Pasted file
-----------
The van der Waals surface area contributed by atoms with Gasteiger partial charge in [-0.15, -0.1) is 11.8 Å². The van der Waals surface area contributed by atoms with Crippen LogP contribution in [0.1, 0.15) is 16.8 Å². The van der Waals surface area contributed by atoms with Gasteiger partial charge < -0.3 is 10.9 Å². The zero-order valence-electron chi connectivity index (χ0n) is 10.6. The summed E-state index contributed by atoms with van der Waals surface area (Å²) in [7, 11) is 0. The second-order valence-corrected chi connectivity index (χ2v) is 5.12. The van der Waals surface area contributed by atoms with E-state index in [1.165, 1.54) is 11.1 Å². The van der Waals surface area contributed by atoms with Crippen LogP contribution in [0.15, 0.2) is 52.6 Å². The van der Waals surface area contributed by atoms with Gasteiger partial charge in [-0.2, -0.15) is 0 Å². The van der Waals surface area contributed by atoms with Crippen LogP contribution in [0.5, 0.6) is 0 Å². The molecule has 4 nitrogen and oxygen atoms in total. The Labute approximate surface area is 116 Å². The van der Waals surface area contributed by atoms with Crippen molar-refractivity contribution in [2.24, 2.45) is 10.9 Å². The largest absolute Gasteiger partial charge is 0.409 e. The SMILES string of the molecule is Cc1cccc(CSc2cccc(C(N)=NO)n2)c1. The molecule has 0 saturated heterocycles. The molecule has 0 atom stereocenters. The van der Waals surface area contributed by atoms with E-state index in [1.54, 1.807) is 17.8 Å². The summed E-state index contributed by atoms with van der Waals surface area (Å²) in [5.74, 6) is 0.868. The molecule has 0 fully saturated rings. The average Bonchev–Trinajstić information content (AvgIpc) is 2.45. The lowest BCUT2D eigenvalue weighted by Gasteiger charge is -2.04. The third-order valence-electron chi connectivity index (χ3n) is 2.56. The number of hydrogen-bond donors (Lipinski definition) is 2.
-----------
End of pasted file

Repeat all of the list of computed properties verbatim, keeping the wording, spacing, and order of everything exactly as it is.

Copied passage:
The van der Waals surface area contributed by atoms with Gasteiger partial charge in [-0.15, -0.1) is 11.8 Å². The van der Waals surface area contributed by atoms with Crippen LogP contribution in [0.1, 0.15) is 16.8 Å². The van der Waals surface area contributed by atoms with Gasteiger partial charge < -0.3 is 10.9 Å². The zero-order valence-electron chi connectivity index (χ0n) is 10.6. The summed E-state index contributed by atoms with van der Waals surface area (Å²) in [7, 11) is 0. The second-order valence-corrected chi connectivity index (χ2v) is 5.12. The van der Waals surface area contributed by atoms with E-state index in [1.165, 1.54) is 11.1 Å². The van der Waals surface area contributed by atoms with Crippen LogP contribution in [0.15, 0.2) is 52.6 Å². The van der Waals surface area contributed by atoms with Gasteiger partial charge in [-0.2, -0.15) is 0 Å². The van der Waals surface area contributed by atoms with Crippen LogP contribution in [0.5, 0.6) is 0 Å². The molecule has 4 nitrogen and oxygen atoms in total. The Labute approximate surface area is 116 Å². The van der Waals surface area contributed by atoms with Crippen molar-refractivity contribution in [2.24, 2.45) is 10.9 Å². The largest absolute Gasteiger partial charge is 0.409 e. The SMILES string of the molecule is Cc1cccc(CSc2cccc(C(N)=NO)n2)c1. The molecule has 0 saturated heterocycles. The molecule has 0 atom stereocenters. The van der Waals surface area contributed by atoms with E-state index in [1.54, 1.807) is 17.8 Å². The summed E-state index contributed by atoms with van der Waals surface area (Å²) in [5.74, 6) is 0.868. The molecule has 0 fully saturated rings. The average Bonchev–Trinajstić information content (AvgIpc) is 2.45. The lowest BCUT2D eigenvalue weighted by Gasteiger charge is -2.04. The third-order valence-electron chi connectivity index (χ3n) is 2.56. The number of hydrogen-bond donors (Lipinski definition) is 2.